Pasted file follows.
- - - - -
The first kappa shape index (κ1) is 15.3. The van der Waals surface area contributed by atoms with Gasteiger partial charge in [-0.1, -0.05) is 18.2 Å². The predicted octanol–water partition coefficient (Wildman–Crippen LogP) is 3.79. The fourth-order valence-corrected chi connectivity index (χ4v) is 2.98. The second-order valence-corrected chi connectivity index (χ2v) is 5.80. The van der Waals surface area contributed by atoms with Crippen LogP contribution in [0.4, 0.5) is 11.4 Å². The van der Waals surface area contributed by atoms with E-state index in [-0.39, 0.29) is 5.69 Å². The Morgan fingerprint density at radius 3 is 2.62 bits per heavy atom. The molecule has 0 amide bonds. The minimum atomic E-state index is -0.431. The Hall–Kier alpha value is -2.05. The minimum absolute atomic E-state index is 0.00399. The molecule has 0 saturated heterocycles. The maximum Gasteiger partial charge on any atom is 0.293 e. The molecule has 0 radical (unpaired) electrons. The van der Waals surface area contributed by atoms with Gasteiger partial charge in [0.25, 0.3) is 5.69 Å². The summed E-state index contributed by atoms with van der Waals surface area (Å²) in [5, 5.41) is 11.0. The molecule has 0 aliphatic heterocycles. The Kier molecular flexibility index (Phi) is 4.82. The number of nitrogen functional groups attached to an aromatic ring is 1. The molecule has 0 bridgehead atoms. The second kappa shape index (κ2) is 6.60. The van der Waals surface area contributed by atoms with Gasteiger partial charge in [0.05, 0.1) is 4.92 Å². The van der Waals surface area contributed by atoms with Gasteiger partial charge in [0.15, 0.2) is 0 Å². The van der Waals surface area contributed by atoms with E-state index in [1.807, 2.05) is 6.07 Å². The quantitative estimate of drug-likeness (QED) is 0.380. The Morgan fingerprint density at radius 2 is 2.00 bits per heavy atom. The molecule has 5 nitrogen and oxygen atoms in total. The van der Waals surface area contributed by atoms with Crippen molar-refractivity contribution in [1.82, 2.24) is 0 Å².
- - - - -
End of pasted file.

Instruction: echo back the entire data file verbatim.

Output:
The first kappa shape index (κ1) is 15.3. The van der Waals surface area contributed by atoms with Gasteiger partial charge in [-0.1, -0.05) is 18.2 Å². The predicted octanol–water partition coefficient (Wildman–Crippen LogP) is 3.79. The fourth-order valence-corrected chi connectivity index (χ4v) is 2.98. The second-order valence-corrected chi connectivity index (χ2v) is 5.80. The van der Waals surface area contributed by atoms with Crippen LogP contribution in [0.4, 0.5) is 11.4 Å². The van der Waals surface area contributed by atoms with E-state index in [-0.39, 0.29) is 5.69 Å². The Morgan fingerprint density at radius 3 is 2.62 bits per heavy atom. The molecule has 0 amide bonds. The minimum atomic E-state index is -0.431. The Hall–Kier alpha value is -2.05. The minimum absolute atomic E-state index is 0.00399. The molecule has 0 saturated heterocycles. The maximum Gasteiger partial charge on any atom is 0.293 e. The molecule has 0 radical (unpaired) electrons. The van der Waals surface area contributed by atoms with Gasteiger partial charge in [0.25, 0.3) is 5.69 Å². The summed E-state index contributed by atoms with van der Waals surface area (Å²) in [5, 5.41) is 11.0. The molecule has 0 aliphatic heterocycles. The Kier molecular flexibility index (Phi) is 4.82. The number of nitrogen functional groups attached to an aromatic ring is 1. The molecule has 0 bridgehead atoms. The second kappa shape index (κ2) is 6.60. The van der Waals surface area contributed by atoms with Gasteiger partial charge in [0.05, 0.1) is 4.92 Å². The van der Waals surface area contributed by atoms with Gasteiger partial charge in [0.15, 0.2) is 0 Å². The van der Waals surface area contributed by atoms with E-state index in [1.807, 2.05) is 6.07 Å². The quantitative estimate of drug-likeness (QED) is 0.380. The Morgan fingerprint density at radius 2 is 2.00 bits per heavy atom. The molecule has 5 nitrogen and oxygen atoms in total. The van der Waals surface area contributed by atoms with Crippen molar-refractivity contribution in [1.82, 2.24) is 0 Å².